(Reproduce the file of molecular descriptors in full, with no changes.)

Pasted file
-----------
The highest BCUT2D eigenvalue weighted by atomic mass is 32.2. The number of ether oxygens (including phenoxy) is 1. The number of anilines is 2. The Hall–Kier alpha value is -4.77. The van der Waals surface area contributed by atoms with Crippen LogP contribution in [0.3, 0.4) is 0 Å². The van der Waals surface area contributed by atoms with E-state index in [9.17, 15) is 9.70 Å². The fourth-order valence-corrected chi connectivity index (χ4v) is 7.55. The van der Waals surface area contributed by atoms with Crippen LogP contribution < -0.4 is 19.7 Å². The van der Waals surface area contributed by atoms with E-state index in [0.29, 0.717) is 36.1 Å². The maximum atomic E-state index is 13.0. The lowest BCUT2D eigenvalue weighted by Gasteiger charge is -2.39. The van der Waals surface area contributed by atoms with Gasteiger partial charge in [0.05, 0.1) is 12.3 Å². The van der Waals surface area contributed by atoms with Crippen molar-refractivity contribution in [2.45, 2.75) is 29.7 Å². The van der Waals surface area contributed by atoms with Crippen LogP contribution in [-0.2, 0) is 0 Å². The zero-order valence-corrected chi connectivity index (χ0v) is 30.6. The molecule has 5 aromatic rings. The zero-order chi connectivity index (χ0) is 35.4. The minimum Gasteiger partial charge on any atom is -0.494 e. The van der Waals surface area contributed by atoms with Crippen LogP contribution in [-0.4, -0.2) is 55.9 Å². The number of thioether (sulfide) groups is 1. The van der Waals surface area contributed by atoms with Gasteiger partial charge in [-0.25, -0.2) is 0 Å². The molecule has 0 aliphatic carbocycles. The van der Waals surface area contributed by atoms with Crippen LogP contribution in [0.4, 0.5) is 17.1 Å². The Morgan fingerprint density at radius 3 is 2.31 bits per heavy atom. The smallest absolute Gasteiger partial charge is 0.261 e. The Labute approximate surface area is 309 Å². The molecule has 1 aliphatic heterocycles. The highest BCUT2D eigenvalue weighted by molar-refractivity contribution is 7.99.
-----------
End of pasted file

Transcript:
The highest BCUT2D eigenvalue weighted by atomic mass is 32.2. The number of ether oxygens (including phenoxy) is 1. The number of anilines is 2. The Hall–Kier alpha value is -4.77. The van der Waals surface area contributed by atoms with Crippen LogP contribution in [0.3, 0.4) is 0 Å². The van der Waals surface area contributed by atoms with E-state index in [9.17, 15) is 9.70 Å². The fourth-order valence-corrected chi connectivity index (χ4v) is 7.55. The van der Waals surface area contributed by atoms with Crippen LogP contribution < -0.4 is 19.7 Å². The van der Waals surface area contributed by atoms with E-state index in [0.29, 0.717) is 36.1 Å². The maximum atomic E-state index is 13.0. The lowest BCUT2D eigenvalue weighted by Gasteiger charge is -2.39. The van der Waals surface area contributed by atoms with Gasteiger partial charge in [0.05, 0.1) is 12.3 Å². The van der Waals surface area contributed by atoms with Crippen molar-refractivity contribution in [2.45, 2.75) is 29.7 Å². The van der Waals surface area contributed by atoms with Crippen LogP contribution in [-0.2, 0) is 0 Å². The zero-order valence-corrected chi connectivity index (χ0v) is 30.6. The molecule has 5 aromatic rings. The zero-order chi connectivity index (χ0) is 35.4. The minimum Gasteiger partial charge on any atom is -0.494 e. The van der Waals surface area contributed by atoms with Crippen LogP contribution in [-0.4, -0.2) is 55.9 Å². The number of thioether (sulfide) groups is 1. The van der Waals surface area contributed by atoms with Gasteiger partial charge in [-0.25, -0.2) is 0 Å². The molecule has 0 aliphatic carbocycles. The van der Waals surface area contributed by atoms with Crippen LogP contribution in [0.4, 0.5) is 17.1 Å². The Morgan fingerprint density at radius 3 is 2.31 bits per heavy atom. The smallest absolute Gasteiger partial charge is 0.261 e. The Labute approximate surface area is 309 Å². The molecule has 1 aliphatic heterocycles. The highest BCUT2D eigenvalue weighted by molar-refractivity contribution is 7.99.